Spirit (Video Script)
Spirit is life and movement. The Latin “spiritus” means breath signifying the invisible, vital force of the body that keeps us alive and active.
Similarly the wind has been used as a symbol for spirit – like the breath of the planet, an invisible energy that circulates and drives our weather systems. We can only see its effects.
Thus the hallmark of spirit is movement. In common speech we may say that we will do something when the spirit moves us. In a religious context, being moved by the spirit carries the connotation of being motivated by the divine, usually manifesting within the realm of purpose, meaning, and value.
When we speak of a spirited horse, it is vitality and movement that comes to mind. If we speak of the spirit of a sports team it is the quality of energy and motivation, unity of purpose, and unselfishness that puts the team first. We may speak of the spirit of the times or the spirit of the age.
What is the energy or purpose that unites and drives a society or culture forward? It could be adventure, the accumulation of wealth, scientific progress, or simply self-indulgence. In any case, it is really a spiritual ideal that we talking about.
The spirit of a nation or people means the ideal that energizes and unifies that group of individuals. For America it may be freedom. For France it may be pleasure.
Whether it be the spirit of a people, or activity, or a period of time – it ultimately boils down to the spiritual ideal that energizes, motivates, and unifies the purpose involved. That is spirit.
The Spirit of God
In the creation story that we have been exploring in this series of lessons, we begin in the realm of spirit – before the creation of the material universe. The spirit of God moved and brought souls into being.
When a material environment was required for the development of the souls, the spirit of God moved and brought the physical universe into being in the mind of God. The Creative Force or Creative Energy called God is that impersonal aspect of spirit that moves and motivates. Thus Spirit is the First Cause, the Prime Mover, the motivative influence in Creation.
The traditions of the indigenous peoples of the Americas speak of the Great Spirit, or creator of the world. In Hinduism, Brahman is the one supreme, universal Spirit manifesting as prana, the cosmic breath or vital air that is the source of life. In traditional Chinese culture, qì (chi) is the lifeforce or active principle of any living thing. The scriptures of the ancient Hebrews speak of the holy spirit of God, which has carried through into the other monotheistic religions of the Abrahamic tradition. Virtually every culture in the history of the world has recognized the manifestation of spiritual energy as a creative force that is the source of all that is.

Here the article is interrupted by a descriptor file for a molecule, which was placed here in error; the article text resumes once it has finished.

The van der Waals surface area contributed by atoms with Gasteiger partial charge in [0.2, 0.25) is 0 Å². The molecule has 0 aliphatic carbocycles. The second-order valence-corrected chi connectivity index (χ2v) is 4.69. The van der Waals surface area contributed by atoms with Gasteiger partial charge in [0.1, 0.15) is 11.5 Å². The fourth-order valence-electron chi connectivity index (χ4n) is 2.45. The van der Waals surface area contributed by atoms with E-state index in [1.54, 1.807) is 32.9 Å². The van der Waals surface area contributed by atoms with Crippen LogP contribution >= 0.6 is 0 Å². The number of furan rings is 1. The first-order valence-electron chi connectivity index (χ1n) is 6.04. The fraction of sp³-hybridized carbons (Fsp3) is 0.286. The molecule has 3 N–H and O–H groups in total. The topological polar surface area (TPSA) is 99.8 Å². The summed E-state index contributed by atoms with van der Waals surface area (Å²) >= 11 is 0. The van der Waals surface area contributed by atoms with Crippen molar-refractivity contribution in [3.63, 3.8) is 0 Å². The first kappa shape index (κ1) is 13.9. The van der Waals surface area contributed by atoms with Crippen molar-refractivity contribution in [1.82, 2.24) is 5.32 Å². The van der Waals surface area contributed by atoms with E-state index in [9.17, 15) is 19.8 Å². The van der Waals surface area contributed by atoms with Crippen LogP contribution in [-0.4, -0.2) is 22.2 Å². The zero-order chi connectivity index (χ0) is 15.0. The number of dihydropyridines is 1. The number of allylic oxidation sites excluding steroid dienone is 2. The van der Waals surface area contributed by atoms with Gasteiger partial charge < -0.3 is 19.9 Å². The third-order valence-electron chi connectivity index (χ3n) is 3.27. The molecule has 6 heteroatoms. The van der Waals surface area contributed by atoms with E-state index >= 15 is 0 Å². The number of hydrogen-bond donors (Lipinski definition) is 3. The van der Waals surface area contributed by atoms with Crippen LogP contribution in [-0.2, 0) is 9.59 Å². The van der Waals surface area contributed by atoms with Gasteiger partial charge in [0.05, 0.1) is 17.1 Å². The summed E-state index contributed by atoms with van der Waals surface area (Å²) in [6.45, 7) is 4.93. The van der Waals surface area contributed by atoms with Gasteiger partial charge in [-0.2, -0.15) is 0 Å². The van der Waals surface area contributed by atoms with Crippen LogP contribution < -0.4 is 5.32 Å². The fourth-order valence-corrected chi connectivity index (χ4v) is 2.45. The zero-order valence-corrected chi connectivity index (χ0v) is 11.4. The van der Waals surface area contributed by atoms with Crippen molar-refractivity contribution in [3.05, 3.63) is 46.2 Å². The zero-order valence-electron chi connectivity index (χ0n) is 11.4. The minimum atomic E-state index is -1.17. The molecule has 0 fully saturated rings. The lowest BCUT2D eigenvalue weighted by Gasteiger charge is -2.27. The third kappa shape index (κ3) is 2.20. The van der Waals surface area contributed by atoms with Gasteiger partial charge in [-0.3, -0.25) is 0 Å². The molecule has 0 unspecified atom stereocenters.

Even modern materialistic science recognizes that energy is matter and matter is energy – as physics has shown. All the various and diverse manifestations that we witness around us in the cosmos is an organization of energy into the forms that we recognize as stars, planets, and the wonders of nature. The Cayce readings even speak of God as the low electrical vibration that is the basis of all life – the spirit of God as the vital energy that animates the world.
Spirit and Soul
Sometimes the distinction between soul and spirit can be confusing. Essentially it is about the relationship of the part to the whole.
Spirit is the universal aspect of soul. Soul is the individual manifestation of spirit. They are one and yet distinct.
In the beginning there was only Spirit – the spirit of God that desired companionship. Spirit moved and from within itself created individual souls in its own image.
Souls exist within God – within the one Spirit much as corpuscles exist within the physical body. A blood cell is its own distinct entity with a permeable boundary or membrane that separates it from other blood cells and the rest of the body, and yet allows for exchange and interaction as part of the whole body.
Similarly, the soul has its own unique identity and yet is part of the whole – part of the spiritual oneness called God. Thus all soul is spirit but not all spirit is soul.
At the risk of oversimplifying this association, consider that all apples are fruit, but not all fruit are apples. So it is with soul and spirit.
Even within the physical body of humans, the spirit and soul forces have their own unique expression. Spirit is the life – the lifeforce of the body that energizes and maintains the vitality of the system. It is impersonal, as it is in all life forms.
Soul is personal with its own unique identity and agenda. It seeks its own expression through will and choice.
Another common analogy used to explain the relationship of soul and spirit is the shape of a star with its body and individual points. Each point could be regarded as a soul that has pushed itself away from the center and yet is still connected to the whole. The push that creates the sense of apparent separation derives from will – the gift of the creator to each individual soul – the gift that allows the unique expression and identity of each individual.
The spirit of God permeates the entire cosmos and is the source of all that is, including all the diverse and varied life-forms around us. Souls find expression within this greater spiritual context that is God. Thus we have the opportunity to know ourselves to be ourselves – as unique individual souls, and yet part of the spiritual whole that is God.